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OPINION

Biden needs to bring Republicans on board in foreign policy

It’s the only way he can guarantee a policy that will outlive his presidency.

President-elect Joe Biden, speaking at The Queen theater in Wilmington, Del., Nov. 19.
President-elect Joe Biden, speaking at The Queen theater in Wilmington, Del., Nov. 19.Andrew Harnik/Associated Press

America’s allies and friends around the world breathed a sigh of relief at the defeat of Donald Trump, a president who has scorned and belittled so many of them as well as the institutions they support. The prospect that the United States may rejoin and support the Paris climate agreement, the World Health Organization, perhaps the Trans-Pacific Partnership, or even the Iran nuclear deal is heartening, but that relief among our friends abroad is tempered by the knowledge that a future American president could simply rip up anything that President-elect Biden may address through an executive order and revert to Trumpian hostility again after another election cycle.

The bipartisan foreign policy parameters that had governed both Republican and Democratic administrations for 75 years were shredded when Trump came to power. Political disputes no longer “stop at the water’s edge,” as the saying goes. Our friends have no assurance that American foreign policy decisions under Biden will last beyond his presidency.

With this in mind, Biden should make every effort to bring Republicans along with him in his major foreign policy decisions, as difficult as this may be with hostile Senate majority leader Mitch McConnell in charge.

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When President Woodrow Wilson sailed for France in January 1919 for the Paris Peace Conference that would define the shape of much of the modern world, he brought not one Republican along with him. The result was that he could never persuade a Republican-led Senate to ratify the peace treaty with defeated Germany, nor allow the United States to join Wilson’s number one priority, a League of Nations to arbitrate international disputes and join together in collective actions to oppose would-be aggressors.

When Wilson sailed back to the United States after the Peace Conference was over, a young undersecretary of the Navy, Franklin Roosevelt, dined at Wilson’s table, and later, when Roosevelt was president himself, he refrained from making the same mistake as Wilson had made. When it came time to replace the failed League of Nations with a new United Nations, Roosevelt made sure that opposition party Republicans were in on it from the beginning — especially the influential Republican senator from Michigan, Arthur Vandenberg. Vandenberg was instrumental in turning the Republican Party away from isolationism in the Roosevelt-Truman years.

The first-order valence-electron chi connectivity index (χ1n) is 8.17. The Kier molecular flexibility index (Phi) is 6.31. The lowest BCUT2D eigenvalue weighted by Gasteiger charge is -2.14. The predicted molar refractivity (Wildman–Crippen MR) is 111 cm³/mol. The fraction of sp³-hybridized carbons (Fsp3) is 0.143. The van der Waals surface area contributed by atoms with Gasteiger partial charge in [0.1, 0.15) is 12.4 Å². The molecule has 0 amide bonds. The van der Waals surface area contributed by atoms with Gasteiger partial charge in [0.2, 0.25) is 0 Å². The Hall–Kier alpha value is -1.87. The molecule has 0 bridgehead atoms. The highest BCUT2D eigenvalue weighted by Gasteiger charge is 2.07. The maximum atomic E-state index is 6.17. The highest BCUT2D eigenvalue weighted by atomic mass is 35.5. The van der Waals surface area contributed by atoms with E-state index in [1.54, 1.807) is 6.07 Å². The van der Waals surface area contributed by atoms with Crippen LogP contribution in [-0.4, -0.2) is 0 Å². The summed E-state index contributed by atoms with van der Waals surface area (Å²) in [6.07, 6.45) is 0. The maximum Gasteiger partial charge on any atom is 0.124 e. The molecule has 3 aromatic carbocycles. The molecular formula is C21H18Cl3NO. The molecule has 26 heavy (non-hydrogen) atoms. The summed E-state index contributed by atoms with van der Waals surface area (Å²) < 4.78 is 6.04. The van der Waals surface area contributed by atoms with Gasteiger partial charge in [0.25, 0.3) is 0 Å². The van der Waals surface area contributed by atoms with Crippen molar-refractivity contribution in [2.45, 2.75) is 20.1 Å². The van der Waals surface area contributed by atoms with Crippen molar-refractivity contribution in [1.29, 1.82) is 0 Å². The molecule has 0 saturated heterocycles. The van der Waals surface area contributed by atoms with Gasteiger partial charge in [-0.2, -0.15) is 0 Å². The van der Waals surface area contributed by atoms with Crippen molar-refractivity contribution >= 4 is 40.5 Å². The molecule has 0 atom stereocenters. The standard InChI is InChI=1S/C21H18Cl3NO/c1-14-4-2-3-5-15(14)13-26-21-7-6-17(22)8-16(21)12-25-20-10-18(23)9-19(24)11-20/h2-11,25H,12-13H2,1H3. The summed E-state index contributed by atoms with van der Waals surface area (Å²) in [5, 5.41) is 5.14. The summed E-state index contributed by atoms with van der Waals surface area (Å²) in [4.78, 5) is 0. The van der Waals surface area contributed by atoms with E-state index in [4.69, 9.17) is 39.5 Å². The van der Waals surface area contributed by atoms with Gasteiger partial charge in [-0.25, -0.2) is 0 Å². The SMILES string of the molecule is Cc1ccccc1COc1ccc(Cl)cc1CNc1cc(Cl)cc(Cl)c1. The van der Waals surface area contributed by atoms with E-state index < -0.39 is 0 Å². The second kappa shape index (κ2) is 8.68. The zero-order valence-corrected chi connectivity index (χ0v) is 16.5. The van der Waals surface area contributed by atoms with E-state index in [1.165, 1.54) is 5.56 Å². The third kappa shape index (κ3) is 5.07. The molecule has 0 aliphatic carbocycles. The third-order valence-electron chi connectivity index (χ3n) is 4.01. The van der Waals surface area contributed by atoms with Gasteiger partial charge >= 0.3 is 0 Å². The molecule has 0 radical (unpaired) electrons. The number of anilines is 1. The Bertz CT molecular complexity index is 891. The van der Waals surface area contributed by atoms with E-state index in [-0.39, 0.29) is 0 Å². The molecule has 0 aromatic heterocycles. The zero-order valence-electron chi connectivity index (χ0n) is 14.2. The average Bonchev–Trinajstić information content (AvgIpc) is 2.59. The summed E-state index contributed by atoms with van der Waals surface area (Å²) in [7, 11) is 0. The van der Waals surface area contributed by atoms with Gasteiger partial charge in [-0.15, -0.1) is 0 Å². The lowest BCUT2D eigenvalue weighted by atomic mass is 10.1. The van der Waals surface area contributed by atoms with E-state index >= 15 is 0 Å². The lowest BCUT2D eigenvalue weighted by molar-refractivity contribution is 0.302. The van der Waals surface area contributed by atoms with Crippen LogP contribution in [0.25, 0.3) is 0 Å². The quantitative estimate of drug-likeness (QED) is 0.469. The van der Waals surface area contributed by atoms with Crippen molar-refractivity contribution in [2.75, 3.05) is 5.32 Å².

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There is no evidence that Wilson would have succeeded had he brought Republicans along with him to Paris, but not including them in his deliberations and decisions guaranteed their failure.

It is said that an American president can do pretty much what he wants in the realm of foreign affairs, as long as he doesn’t call it a treaty. Treaties must be approved by the Senate. But if an American president wants his policies and decisions to stick beyond his or her administration, the chances of success will be much better if the opposition party, or at least some of it, is on board from the beginning.

Biden got off to a good start with his victory speech, reaching out to those who voted against him, saying he wants to be president of all the people, not just Democrats. That principle should extend to foreign policy as well. Biden’s choice for secretary of state, Antony Blinken, has said that dealing with the coronavirus will be the new administration’s first priority. Combating the pandemic both here and abroad could provide the Biden administration an early bipartisan opportunity.

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Involving the political opposition in foreign policy decisions may mean fewer successes, but better chances for survival when the next Republican administration takes power. America’s word in foreign affairs needs to be more steadfast and long-lasting than the length of one administration.

H.D.S. Greenway is a former editor of the Globe editorial page.